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Wooden Canvas Panels for Ttrak Modules


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I just thought I would throw out this idea since commercial sources for modules are slim these days, availability is spotty, and they are not cheap due to rising ply prices and shipping costs. Out club (Japan Rail Modelers of Washington DC) has been doing Ttrak for a long time and in the past I’ve whacked out modules for members in my shop or they have purchased the various lasercut kits. But at shows we talk up Ttrak a lot to the public as a way to get started and one drawback has always been just the price of a single module from $25-50 (depending on brand). Add track some building and scenery materials and it starts adding up to get someone to jump in.


So I’ve been looking around for something that is less expensive and more readily available and potentially locally. This lead me to wooden canvas panels, these are basically a Ttrak module design used to paint onto. They make 12”x12” and 12”x9” versions that are 1.5” tall which are just about perfect for a single module. It’s 1/8” shy on the width, but really that only adds a small amount to the module gaps (they would work out to about 5mm (3/16”) gaps between these types of modules), but that can be compensated with some gap filling scenery strips or just having a gap which isn’t horrible to separate different scenes on adjoining modules. The 1.5” height is fine, just need the appropriate length bolts to bring it up to standard running heights. 1” extruded foam board could be glued on top to create depression scenery and bring the module height to close to the usual 2.75” if desired.


Nice thing is these are prebuilt, sturdy, and very standardized. Cost is around $6-14 each.


Only thing that needs to be added are inserts for leveling. This could be done as simple as made from foamcore squares layered up with glue to make more the old style corner blocks and then drill a hole on it and epoxy a T nut into it. Or small square of ply to put the insert into and just glue in front two corners and back center off the back side (we’ve found the 3 legs to be way easier to level modules).


We have been doing lots of more general public events with Ttrak and lots of folks get interested in this a an interesting way into the hobby. Many love the crafting/diorama aspect of Ttrak. Also younger folks usually have a lot less room to work with so the idea of small modules that don’t that don’t take up a lot of storage space and they can work on it on the kitchen table. The meetup aspect also interest many as a simple group event.


Just curious what folks think and if they have any ideas to make this more workable on the leveling inserts or other ideas for simple modules for newbies that is easy and cheap.









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1 hour ago, bill937ca said:

Do you need to seal it with Gesso?


Yeah I usually seal the top of the ply on any Ttrak module with a coat of paint and I do use gesso actually as it’s got some texture and does not look smooth like even flat latex can.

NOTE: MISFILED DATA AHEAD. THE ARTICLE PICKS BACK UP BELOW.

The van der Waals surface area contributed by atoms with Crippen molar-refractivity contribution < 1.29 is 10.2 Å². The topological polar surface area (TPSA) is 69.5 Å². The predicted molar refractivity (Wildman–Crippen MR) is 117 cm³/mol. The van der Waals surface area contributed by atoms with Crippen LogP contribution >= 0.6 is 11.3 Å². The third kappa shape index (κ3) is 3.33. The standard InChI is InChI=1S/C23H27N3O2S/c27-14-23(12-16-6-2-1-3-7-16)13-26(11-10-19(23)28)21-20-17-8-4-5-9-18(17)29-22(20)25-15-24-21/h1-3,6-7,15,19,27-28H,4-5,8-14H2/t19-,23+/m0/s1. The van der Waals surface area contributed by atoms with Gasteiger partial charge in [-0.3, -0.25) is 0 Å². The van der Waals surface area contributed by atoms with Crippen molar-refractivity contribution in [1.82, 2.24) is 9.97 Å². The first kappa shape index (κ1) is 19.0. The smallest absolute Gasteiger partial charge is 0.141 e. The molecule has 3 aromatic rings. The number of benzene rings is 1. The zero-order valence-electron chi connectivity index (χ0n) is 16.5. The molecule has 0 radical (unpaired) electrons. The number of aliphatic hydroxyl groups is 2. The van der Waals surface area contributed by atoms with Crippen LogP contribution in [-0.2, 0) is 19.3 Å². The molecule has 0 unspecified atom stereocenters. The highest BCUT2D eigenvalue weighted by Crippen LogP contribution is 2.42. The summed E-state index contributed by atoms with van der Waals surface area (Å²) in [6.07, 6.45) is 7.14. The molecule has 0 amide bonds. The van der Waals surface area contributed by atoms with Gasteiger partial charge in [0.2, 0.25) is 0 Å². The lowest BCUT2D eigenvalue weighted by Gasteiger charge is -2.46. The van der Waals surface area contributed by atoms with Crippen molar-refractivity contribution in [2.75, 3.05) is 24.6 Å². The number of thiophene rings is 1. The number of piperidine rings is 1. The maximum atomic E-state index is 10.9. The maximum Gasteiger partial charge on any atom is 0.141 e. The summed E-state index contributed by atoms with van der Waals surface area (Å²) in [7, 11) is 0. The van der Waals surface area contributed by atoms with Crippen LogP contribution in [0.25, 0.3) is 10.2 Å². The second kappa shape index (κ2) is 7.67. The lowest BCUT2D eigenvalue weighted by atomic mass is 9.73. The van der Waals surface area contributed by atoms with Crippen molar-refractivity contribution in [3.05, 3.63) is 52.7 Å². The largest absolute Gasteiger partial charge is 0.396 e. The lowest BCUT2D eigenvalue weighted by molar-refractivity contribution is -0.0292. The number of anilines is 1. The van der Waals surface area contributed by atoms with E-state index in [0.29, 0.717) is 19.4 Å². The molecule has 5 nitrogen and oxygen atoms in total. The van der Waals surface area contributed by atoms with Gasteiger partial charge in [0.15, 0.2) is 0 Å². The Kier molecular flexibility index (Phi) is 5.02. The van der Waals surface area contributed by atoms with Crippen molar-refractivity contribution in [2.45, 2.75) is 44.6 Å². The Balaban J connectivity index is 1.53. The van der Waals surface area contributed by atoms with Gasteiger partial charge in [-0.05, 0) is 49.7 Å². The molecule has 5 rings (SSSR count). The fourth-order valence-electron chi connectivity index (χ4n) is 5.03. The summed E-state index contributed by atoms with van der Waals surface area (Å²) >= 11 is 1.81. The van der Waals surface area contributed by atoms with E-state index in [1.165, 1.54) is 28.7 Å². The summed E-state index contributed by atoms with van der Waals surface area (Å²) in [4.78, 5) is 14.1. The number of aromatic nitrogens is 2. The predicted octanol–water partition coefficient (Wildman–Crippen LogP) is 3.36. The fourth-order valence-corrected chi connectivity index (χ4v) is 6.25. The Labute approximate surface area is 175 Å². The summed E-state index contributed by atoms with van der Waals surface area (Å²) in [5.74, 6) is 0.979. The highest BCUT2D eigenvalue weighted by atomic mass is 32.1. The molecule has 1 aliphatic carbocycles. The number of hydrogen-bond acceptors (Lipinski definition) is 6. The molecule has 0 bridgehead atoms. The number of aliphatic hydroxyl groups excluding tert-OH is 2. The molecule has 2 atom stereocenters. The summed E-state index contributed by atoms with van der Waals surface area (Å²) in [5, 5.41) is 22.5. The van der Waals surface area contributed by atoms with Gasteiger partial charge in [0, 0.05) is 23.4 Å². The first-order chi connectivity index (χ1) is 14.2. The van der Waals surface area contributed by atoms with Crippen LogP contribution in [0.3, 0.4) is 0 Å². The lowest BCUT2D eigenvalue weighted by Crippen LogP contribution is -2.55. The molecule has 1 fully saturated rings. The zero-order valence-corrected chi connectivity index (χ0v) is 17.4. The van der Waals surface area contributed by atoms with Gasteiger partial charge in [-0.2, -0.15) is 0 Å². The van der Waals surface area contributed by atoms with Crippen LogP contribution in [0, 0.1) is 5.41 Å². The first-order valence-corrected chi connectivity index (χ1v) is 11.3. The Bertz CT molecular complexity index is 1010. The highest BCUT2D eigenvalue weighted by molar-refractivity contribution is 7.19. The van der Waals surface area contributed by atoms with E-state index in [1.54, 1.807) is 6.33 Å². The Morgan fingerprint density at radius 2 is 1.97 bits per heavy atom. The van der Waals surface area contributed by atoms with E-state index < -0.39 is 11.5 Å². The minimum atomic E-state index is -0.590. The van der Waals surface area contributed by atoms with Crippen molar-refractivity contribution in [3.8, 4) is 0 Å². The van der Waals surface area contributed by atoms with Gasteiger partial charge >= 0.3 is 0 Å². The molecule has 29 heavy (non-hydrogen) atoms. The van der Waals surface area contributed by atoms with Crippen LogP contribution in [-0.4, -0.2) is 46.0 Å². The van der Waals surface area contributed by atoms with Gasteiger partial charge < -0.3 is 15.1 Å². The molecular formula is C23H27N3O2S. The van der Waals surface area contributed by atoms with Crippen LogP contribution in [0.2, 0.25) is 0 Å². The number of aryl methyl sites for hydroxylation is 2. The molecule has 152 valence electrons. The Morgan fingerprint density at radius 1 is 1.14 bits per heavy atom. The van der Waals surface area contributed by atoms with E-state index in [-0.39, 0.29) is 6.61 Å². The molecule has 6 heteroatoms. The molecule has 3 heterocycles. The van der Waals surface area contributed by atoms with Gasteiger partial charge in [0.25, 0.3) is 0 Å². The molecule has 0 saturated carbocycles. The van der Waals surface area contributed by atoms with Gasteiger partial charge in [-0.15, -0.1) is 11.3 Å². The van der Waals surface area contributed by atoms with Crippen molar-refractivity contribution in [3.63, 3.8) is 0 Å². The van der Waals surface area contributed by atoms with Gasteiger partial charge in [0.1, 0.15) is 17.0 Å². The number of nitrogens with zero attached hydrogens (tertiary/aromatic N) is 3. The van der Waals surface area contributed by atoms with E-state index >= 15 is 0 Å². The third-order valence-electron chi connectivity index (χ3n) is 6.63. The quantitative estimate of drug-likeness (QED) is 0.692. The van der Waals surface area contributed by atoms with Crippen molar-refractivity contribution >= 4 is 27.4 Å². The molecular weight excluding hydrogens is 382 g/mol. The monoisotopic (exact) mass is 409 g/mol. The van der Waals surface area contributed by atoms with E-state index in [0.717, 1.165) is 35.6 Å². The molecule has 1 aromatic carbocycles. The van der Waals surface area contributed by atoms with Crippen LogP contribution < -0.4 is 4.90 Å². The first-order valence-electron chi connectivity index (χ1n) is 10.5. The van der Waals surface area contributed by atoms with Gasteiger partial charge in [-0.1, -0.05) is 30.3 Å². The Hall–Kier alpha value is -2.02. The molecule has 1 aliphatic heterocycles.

these have smooth sanded ply faces.



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21 minutes ago, katoftw said:

8x8 /10x10 might work.  But all the others would be too small or too big.

??? 12”x12 is just about right for the standard single Ttrak module. Standard single is 12 1/8” wide and these are 12” wide (and 9-14” deep depending on preference). You end up with 5mm gap between modules with these vs 2mm on the commercial modules. 8” and 10” don’t matchup with any Kato track lengths for modules.


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Doubt there will be sagging, I’ve used 1\8” ply on double modules with only a single cross piece and no issues of sagging. I do generally use 5mm on the tops, but it’s overkill and it’s also a lot cheaper than getting 3mm ply which is expensive. These wooden canvases are pretty firm when I looked at them at the art store a while back. I’ve got some on order to check out.



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So I picked up a set of 4 9x12 wooden canvases very cheap on ebay at $15 for 4! These ended up having 7/8” framing material 1.5” tall, so pretty beefie and even 1/4”-20 threaded inserts could just be drilled into the frame. They are nicely sanded with a decent pine frame and birch 3mm ply. They used filler here and there even so that any open bits in the wood would be smooth when painted, but at least one long edge of each one had no filler so you could just stain and finish the edge as the ply is very cleanly joined to the frame. I’ll just do the usual strip of cherry veneer to make it look purty. Bit heavy with the thick frame but not bad and makes them solid as all get out, you could toss this across the room and just get a ding in the wood. Really great at $4 each!

perfect timing as a club member just donated a few boxes of old Tomytec buildings from his old layout to the club so I plan on trying to make a set of 3 or 4 modules to add to the club owned set with these. 

also ordered some #10-24 bolt rivets that may work as a cheaper and simpler threaded insert with smaller and cheaper 10-24 bolts for legs. 1/4”-#20 bolts are pretty heavy overkill for Ttrak modules. They were chosen as they are pretty ubiquitous, but in the quest for cheaper and simpler 10-24s may be better. Most of the original Ttrak stuff had a lot of influence from n-trak (Lee and her husband were two of the main pioneers of ntrak as well) and thus I think some of the things were not really set for ttrak’s smaller size. Same 1/4”-20 system is used for ntrak leg leveling. Frame height was also one of these as well as for the size of the module it’s a bit too much visually and not needed at all structurally.


anyway should be a fun experiment.





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